Peter Mandelson, the Chancellor's chief irritant, is out of government altogether. Indeed lively expectations in Brussels that he would be given a relatively minor role representing Britain on an EU-wide committee set up by the Belgian presidency to consider Europe's future have not been fulfilled. Whether or not Mr Brown had anything to do with this, it is unlikely that many tears were shed at the Treasury when Tony Blair decided not to send him.
Among well-informed pro-Europeans there are two ways of looking at this. Optimists argue, though with rather less conviction than before, that Mr Blair still believes that the costs of delay, to inward investment as well as to British influence in Europe, are unacceptable, but has cleverly bought into chancellorial caution because he has calculated that it is worth paying the price of delaying the attempt to persuade the public of EMU's merits in order to prevent divisive speculation on the issue in the run-up to a decision.
Some even hopefully question whether Mr Brown is as adamantly opposed to entry in this parliament as he is judged to be, but believe that in any case Mr Blair is still prepared for a shoot-out, if necessary, with the Chancellor; that he retains the leverage of holding the major influence, not least through timing, over Mr Brown's chances of becoming Prime Minister. And that seeing euro notes and coins become accepted in continental Europe will affect public opinion much more dramatically than political speeches.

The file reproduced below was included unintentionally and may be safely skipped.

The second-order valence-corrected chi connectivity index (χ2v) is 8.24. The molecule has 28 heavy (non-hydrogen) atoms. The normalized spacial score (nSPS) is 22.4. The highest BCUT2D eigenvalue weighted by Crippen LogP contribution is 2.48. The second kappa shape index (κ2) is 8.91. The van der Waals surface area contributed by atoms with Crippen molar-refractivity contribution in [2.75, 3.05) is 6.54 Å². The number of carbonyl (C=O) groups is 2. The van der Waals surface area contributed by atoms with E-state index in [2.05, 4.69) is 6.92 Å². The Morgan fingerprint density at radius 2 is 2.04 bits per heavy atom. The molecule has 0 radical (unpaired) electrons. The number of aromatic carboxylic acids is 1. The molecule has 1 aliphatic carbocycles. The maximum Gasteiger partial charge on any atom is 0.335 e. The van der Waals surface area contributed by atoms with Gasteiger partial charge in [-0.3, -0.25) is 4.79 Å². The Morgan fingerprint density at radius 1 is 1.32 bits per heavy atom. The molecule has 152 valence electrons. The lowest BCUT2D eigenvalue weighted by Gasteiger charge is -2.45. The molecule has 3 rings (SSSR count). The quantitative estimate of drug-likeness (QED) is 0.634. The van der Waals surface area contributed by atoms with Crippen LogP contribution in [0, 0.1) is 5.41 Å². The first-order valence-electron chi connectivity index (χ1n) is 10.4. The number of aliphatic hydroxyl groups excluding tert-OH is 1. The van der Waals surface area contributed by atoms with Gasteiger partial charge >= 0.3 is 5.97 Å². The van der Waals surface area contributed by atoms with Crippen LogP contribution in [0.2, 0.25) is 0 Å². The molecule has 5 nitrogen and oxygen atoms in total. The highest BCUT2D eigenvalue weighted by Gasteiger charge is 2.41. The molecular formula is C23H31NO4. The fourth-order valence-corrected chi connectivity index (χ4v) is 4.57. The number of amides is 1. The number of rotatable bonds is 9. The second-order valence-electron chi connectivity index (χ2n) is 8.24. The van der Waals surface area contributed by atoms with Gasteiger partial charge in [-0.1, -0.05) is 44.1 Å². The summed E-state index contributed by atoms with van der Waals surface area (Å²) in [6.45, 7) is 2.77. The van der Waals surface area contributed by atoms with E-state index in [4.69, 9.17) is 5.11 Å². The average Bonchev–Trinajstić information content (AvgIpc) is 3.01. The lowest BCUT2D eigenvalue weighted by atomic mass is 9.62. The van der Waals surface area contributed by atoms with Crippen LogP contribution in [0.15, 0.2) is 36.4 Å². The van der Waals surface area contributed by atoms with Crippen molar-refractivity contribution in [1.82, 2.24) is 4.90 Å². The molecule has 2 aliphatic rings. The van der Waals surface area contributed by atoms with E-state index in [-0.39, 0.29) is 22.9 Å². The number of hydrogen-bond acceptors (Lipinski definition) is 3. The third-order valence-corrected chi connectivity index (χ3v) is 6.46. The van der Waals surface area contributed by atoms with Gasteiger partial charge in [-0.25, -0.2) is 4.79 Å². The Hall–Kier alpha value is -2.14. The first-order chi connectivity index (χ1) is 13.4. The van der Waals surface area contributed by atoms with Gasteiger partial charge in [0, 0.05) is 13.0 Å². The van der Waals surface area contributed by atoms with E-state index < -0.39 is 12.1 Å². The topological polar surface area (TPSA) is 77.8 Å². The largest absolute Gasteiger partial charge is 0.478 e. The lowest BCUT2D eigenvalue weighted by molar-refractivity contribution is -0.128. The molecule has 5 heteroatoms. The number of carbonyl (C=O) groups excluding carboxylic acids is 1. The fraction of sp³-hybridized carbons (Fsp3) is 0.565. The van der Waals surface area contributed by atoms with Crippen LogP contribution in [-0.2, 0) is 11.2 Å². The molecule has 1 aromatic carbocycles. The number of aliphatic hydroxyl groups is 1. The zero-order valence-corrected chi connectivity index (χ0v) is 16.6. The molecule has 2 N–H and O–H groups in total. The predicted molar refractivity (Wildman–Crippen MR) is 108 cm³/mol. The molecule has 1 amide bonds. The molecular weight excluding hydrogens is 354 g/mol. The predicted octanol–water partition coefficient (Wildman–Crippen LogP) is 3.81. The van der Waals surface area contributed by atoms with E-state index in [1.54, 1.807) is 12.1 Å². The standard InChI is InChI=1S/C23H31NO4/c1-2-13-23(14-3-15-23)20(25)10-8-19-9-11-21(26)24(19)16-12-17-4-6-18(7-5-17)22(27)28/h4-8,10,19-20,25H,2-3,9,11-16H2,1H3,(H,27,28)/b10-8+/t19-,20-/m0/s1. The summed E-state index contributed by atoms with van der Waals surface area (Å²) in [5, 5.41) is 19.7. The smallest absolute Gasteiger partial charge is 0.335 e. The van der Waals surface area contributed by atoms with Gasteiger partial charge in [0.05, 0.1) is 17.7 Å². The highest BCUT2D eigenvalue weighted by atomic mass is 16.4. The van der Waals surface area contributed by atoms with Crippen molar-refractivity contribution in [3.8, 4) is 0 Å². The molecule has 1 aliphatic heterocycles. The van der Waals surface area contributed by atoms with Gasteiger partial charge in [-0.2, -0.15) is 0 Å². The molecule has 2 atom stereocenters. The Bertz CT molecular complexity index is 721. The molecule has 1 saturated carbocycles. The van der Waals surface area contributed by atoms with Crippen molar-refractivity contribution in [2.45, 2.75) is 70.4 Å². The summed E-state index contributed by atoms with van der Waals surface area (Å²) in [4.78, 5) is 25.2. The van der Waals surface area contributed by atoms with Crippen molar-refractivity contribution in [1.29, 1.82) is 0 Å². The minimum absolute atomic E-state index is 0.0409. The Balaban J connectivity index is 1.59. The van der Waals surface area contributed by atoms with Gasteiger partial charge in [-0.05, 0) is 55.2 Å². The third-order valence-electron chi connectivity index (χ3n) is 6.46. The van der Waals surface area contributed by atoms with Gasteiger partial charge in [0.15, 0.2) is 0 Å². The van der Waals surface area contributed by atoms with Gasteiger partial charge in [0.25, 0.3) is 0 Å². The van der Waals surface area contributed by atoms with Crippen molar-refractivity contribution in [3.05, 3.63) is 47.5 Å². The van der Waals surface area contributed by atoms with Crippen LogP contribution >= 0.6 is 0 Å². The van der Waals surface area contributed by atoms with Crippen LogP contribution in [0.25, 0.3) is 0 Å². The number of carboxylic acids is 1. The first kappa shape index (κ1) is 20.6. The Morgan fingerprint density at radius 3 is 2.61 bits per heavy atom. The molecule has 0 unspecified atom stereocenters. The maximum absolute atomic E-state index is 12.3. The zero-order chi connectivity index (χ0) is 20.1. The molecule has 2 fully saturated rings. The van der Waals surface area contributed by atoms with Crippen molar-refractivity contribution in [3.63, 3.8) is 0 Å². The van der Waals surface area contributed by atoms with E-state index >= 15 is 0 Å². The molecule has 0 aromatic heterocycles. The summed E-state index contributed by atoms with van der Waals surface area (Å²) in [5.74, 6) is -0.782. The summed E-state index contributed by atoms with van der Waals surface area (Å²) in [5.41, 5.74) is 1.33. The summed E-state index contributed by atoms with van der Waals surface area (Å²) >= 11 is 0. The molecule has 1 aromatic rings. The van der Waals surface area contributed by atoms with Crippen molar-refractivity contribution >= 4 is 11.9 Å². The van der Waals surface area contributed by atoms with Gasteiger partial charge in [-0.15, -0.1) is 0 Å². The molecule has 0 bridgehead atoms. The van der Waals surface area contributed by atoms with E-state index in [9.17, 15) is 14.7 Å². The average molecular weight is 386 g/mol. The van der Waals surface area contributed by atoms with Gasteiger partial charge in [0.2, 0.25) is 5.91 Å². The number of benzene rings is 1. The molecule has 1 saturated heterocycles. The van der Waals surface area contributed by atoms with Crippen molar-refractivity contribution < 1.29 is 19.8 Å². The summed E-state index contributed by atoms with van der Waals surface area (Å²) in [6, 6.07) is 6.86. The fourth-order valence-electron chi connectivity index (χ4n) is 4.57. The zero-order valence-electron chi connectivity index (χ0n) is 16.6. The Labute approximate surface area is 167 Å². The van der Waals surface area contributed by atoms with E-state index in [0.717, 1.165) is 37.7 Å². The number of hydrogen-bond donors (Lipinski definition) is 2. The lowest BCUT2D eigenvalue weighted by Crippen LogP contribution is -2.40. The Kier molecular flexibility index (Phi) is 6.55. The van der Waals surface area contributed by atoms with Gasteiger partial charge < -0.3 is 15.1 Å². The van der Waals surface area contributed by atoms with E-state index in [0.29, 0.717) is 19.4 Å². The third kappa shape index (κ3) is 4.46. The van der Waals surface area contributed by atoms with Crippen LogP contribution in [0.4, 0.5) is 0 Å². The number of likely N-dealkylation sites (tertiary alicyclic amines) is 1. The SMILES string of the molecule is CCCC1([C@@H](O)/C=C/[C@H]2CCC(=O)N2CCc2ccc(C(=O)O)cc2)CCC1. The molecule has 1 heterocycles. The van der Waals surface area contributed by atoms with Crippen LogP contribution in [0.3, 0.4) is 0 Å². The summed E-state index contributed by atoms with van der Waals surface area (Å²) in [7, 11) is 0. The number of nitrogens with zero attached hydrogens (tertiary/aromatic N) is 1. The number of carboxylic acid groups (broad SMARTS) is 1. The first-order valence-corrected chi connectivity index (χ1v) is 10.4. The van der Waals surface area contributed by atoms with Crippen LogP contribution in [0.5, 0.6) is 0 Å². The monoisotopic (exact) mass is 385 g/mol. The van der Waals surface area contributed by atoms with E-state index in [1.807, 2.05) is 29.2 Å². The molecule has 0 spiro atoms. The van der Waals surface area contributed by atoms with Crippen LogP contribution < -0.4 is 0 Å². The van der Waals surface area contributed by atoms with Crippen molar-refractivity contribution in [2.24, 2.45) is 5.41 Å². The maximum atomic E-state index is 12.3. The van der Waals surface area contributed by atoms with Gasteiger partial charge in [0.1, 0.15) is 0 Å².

The pessimists – and they include some who were highly optimistic up to the election – see Mr Blair as having decisively capitulated to Mr Brown. They do not even say this was necessarily against the Prime Minister's own instincts because they begin, for the first time, to wonder whether, for all his warm words, Mr Blair's heart was ever truly in entry. They say that no doubt Mr Blair will favour entry if all the difficult questions, from the opinion polls to the exchange rate gap, miraculously sort themselves; but that he will do nothing very much about sorting them himself.